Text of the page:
Urban church planting and raising up non-clergy church planters were the specific topics of the peer-learning event organized by Ed Stetzer, director of LifeWay Research.
Im delighted to bring this kind of group together to talk about multiplying churches, Stetzer said. Denominational variances aside, Stetzer said, it is bad stewardship and irresponsible missiology for church planters not to find ways to learn from each other, which is the purpose of the CPLF. So, when the Mission America Coalition asked me to convene a group, I was glad to create a learning community.
The bottom line is, it is a bad idea theologically, with bad results historically, for us to partner and jointly plant churches, he added. I dont think that Presbyterians and Baptists should plant churches together that only works until the first baptism, and then you cant decide if you need a cup or a tub. But we can learn together.
The CPLF is made up of evangelical leaders from different denominational agencies and organizations that plant multiple churches each year. About three-quarters of the church planting occurring in North America this year are related to the denominations represented in the fellowship.
Inside the city limits It comes as no surprise that starting churches inside the city limits is a vastly different undertaking than planting in non-urban areas. The urban session began with an urban church planting research report, sponsored by the General Baptists, researched by LifeWay Research and presented by Stetzer and Stephen Gray of the Free Methodists.
The complexity of urban church planting is tethered to key factors such as population density, intensity and diversity, according to Al Barth, international director for Europe and Africa for the Redeemer Church Planting Center in New York.
Urban centers contain more people per capita (density), which often brings out the best and the worst in the human heart (intensity), and contain the greatest convergence of age, ethnicity, socioeconomic status, religious and philosophical worldviews, and subcultures (diversity), Barth explained.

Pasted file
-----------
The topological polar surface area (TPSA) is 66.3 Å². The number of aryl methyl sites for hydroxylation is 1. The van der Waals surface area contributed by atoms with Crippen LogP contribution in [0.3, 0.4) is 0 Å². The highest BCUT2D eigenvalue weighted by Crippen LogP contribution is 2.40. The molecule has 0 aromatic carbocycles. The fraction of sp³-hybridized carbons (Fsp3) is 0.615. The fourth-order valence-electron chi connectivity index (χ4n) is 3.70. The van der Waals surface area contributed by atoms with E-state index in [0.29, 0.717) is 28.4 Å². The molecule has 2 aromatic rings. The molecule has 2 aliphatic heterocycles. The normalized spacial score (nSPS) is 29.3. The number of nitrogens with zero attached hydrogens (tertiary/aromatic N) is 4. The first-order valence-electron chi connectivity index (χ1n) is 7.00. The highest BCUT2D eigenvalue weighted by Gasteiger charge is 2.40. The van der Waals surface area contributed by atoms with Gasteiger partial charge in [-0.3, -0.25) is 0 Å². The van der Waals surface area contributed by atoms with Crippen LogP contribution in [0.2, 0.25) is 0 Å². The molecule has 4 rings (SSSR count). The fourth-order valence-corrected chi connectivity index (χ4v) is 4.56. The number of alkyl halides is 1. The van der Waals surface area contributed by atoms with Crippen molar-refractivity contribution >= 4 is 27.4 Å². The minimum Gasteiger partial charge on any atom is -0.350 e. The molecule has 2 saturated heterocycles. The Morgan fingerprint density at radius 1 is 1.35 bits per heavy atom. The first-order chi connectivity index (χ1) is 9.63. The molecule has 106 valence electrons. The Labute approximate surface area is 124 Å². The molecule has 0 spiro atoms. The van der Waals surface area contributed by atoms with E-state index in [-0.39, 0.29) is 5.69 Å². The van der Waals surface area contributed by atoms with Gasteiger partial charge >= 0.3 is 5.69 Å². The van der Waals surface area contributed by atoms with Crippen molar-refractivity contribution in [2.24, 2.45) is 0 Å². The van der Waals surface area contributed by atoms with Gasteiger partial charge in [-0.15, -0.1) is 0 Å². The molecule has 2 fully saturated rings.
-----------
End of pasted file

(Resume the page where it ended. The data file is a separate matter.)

Effective urban church planting must take into account these factors, said Barth. Otherwise, unnecessary boundaries arise between urban dwellers and the gospel by misunderstanding city culture that leads to misguided methodology.
The interrelatedness of these factors presents tremendous opportunities and challenges for church planters called into urban contexts. The greatest challenge, Barth said, is for urban planters to become aware of their own cultural blindness and to understand the nuances of the culture of the city.
For most evangelicals, then, urban ministry is cross-cultural ministry, which means that just as the Bible needs to be translated into contemporary language, so also the gospel needs to be contextualized in ways that are understandable to todays urban residents.
Raising up leaders from the harvest Other speakers addressed the challenge of raising up and training competent leaders for church planting. Glenn Lucas, executive director for mission development with the Lutheran Church-Missouri Synod, pointed out what all denominational leaders understand: the need for more churches is out pacing the training and education of professional clergy to lead them.
Not all pastors are church planters, so we have to look beyond professional clergy to accomplish our mission, Lucas said. William Beasley with Greenhouse Ministries in Wheaton, Ill., recognized this need and leads a movement within the Anglican Church in North America to plant churches with lay catechists laypeople who oversee new work under the supervision of an ordained pastor in an already established church.